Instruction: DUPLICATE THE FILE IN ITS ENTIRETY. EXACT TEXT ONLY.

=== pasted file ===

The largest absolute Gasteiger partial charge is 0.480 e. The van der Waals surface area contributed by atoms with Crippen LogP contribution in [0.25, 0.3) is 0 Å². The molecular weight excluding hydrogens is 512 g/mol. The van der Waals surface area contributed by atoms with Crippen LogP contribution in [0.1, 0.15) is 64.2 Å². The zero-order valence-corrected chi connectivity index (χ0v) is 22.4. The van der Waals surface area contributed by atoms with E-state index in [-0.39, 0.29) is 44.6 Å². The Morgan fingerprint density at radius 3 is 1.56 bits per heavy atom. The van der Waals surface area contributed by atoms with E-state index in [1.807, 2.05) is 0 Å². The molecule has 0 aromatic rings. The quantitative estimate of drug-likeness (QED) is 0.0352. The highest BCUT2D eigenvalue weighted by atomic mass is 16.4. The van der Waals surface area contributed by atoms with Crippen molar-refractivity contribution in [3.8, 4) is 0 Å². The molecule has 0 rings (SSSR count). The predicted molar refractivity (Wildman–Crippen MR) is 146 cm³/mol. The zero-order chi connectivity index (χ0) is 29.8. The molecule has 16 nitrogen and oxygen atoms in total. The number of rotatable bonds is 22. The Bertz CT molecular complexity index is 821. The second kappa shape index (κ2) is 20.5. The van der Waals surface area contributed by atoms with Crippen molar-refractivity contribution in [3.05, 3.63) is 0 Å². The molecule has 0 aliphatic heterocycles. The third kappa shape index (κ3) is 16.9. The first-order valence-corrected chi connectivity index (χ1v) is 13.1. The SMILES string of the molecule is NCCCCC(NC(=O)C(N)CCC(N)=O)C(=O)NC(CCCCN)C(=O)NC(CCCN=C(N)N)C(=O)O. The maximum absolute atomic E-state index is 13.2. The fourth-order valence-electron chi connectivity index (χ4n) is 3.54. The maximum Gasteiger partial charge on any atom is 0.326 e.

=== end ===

The largest absolute Gasteiger partial charge is 0.480 e. The van der Waals surface area contributed by atoms with Crippen LogP contribution in [0.25, 0.3) is 0 Å². The molecular weight excluding hydrogens is 512 g/mol. The van der Waals surface area contributed by atoms with Crippen LogP contribution in [0.1, 0.15) is 64.2 Å². The zero-order valence-corrected chi connectivity index (χ0v) is 22.4. The van der Waals surface area contributed by atoms with E-state index in [-0.39, 0.29) is 44.6 Å². The Morgan fingerprint density at radius 3 is 1.56 bits per heavy atom. The van der Waals surface area contributed by atoms with E-state index in [1.807, 2.05) is 0 Å². The molecule has 0 aromatic rings. The quantitative estimate of drug-likeness (QED) is 0.0352. The highest BCUT2D eigenvalue weighted by atomic mass is 16.4. The van der Waals surface area contributed by atoms with Crippen molar-refractivity contribution in [3.8, 4) is 0 Å². The molecule has 0 rings (SSSR count). The predicted molar refractivity (Wildman–Crippen MR) is 146 cm³/mol. The zero-order chi connectivity index (χ0) is 29.8. The molecule has 16 nitrogen and oxygen atoms in total. The number of rotatable bonds is 22. The Bertz CT molecular complexity index is 821. The second kappa shape index (κ2) is 20.5. The van der Waals surface area contributed by atoms with Crippen molar-refractivity contribution in [3.05, 3.63) is 0 Å². The molecule has 0 aliphatic heterocycles. The third kappa shape index (κ3) is 16.9. The first-order valence-corrected chi connectivity index (χ1v) is 13.1. The SMILES string of the molecule is NCCCCC(NC(=O)C(N)CCC(N)=O)C(=O)NC(CCCCN)C(=O)NC(CCCN=C(N)N)C(=O)O. The maximum absolute atomic E-state index is 13.2. The fourth-order valence-electron chi connectivity index (χ4n) is 3.54. The maximum Gasteiger partial charge on any atom is 0.326 e.